And then there was a much more voluminous period of lava flow activity from about 170,000 years ago to 70,000 years ago. And that resulted in all the pink [colored] lava flows you see here. The youngest is right down here in the southwest corner of the park, and that's the Pitchstone plateau flow. Now this is a view of Madison Junction looking off to the north. Here's the caldera rim, and these big plateau areas that you see in the foreground are actually these really thick lava flows. They can have flow fronts that are basically cliffs that are 450 feet tall. In fact, if you stand in the Old Faithful area, that's what you're seeing all around you are some of these really great big lava flows. 

And if you want to see into the guts of these lava flows, go to the Grand Canyon of the Yellowstone. This is carved through one of these posts caldera lava flows really exposing this beautiful interior which has been altered by gases and acidic fluids that flow through the area and change the composition of the lava into sort of a clay. It gives it this really spectacular color scheme here.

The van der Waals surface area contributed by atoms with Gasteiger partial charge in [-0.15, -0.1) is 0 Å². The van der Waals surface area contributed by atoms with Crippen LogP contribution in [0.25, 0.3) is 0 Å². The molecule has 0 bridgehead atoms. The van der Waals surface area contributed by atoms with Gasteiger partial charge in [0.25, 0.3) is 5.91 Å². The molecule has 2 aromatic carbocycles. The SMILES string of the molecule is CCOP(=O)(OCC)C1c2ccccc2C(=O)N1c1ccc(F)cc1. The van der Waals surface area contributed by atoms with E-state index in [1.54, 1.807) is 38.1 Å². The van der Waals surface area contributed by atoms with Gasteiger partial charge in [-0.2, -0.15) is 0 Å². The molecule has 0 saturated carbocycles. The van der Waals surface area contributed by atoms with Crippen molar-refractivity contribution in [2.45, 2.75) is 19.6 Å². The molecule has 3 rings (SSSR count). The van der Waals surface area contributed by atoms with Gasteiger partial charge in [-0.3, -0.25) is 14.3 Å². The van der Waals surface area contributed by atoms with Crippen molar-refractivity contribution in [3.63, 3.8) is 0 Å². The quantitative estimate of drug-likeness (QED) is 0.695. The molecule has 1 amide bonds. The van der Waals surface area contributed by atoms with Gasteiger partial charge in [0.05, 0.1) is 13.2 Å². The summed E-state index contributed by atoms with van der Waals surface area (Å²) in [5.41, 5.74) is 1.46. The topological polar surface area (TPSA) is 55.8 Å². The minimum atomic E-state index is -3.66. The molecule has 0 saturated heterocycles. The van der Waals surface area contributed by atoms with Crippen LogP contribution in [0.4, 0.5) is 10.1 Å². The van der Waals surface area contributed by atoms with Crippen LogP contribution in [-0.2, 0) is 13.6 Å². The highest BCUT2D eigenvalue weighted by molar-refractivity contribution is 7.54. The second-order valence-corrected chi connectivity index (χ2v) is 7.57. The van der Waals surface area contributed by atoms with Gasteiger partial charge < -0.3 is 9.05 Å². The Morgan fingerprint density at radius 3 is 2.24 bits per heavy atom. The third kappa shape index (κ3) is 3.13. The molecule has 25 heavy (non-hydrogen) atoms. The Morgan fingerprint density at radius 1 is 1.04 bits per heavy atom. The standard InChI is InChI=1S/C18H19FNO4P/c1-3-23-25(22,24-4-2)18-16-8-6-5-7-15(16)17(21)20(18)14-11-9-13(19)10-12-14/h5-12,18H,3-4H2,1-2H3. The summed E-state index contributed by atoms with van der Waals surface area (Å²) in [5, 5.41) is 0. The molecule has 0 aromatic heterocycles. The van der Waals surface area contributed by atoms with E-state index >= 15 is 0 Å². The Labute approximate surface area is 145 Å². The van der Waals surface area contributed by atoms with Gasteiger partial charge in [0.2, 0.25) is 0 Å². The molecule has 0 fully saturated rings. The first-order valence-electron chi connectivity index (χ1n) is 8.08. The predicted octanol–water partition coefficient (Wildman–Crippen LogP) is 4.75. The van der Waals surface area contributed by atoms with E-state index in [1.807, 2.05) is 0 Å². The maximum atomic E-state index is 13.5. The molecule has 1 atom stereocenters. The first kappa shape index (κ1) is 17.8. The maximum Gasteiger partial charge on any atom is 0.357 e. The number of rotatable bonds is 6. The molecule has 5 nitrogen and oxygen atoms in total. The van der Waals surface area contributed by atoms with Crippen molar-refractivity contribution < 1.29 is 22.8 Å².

So lava flow activity at Yellowstone, much more common, but still not super common. Much more common than explosive eruptions, but still somewhat rare, the last one being about 70,000 years ago. Okay with that, let's get into what happened in Yellowstone during the month of February. 

The University of Utah Seismograph Stations, which is responsible for the operation and maintenance of the Yellowstone seismic network, located just 67 earthquakes during the month of February in Yellowstone. The largest was a magnitude 2.4 over here on the east side of the park. There was also a small swarm of about 20 earthquakes that occurred between February 1st and the 16th near West Yellowstone, Montana. This level of seismicity is pretty much background levels for the region.